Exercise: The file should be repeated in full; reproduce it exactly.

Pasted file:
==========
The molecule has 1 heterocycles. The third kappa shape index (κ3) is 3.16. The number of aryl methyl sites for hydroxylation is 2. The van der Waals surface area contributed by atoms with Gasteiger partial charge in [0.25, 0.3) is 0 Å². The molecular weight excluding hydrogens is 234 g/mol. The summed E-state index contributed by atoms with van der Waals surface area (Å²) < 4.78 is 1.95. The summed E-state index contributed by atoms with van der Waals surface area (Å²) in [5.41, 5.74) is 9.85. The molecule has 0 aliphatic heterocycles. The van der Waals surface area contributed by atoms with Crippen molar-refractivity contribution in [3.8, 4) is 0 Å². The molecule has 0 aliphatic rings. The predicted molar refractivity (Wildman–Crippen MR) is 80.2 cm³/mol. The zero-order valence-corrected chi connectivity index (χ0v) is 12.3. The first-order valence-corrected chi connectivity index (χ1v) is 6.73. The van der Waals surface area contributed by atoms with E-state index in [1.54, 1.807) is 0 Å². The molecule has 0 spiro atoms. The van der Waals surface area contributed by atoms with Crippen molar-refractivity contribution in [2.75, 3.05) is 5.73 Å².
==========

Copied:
The molecule has 1 heterocycles. The third kappa shape index (κ3) is 3.16. The number of aryl methyl sites for hydroxylation is 2. The van der Waals surface area contributed by atoms with Gasteiger partial charge in [0.25, 0.3) is 0 Å². The molecular weight excluding hydrogens is 234 g/mol. The summed E-state index contributed by atoms with van der Waals surface area (Å²) < 4.78 is 1.95. The summed E-state index contributed by atoms with van der Waals surface area (Å²) in [5.41, 5.74) is 9.85. The molecule has 0 aliphatic heterocycles. The van der Waals surface area contributed by atoms with Crippen molar-refractivity contribution in [3.8, 4) is 0 Å². The molecule has 0 aliphatic rings. The predicted molar refractivity (Wildman–Crippen MR) is 80.2 cm³/mol. The zero-order valence-corrected chi connectivity index (χ0v) is 12.3. The first-order valence-corrected chi connectivity index (χ1v) is 6.73. The van der Waals surface area contributed by atoms with E-state index in [1.54, 1.807) is 0 Å². The molecule has 0 spiro atoms. The van der Waals surface area contributed by atoms with Crippen molar-refractivity contribution in [2.75, 3.05) is 5.73 Å².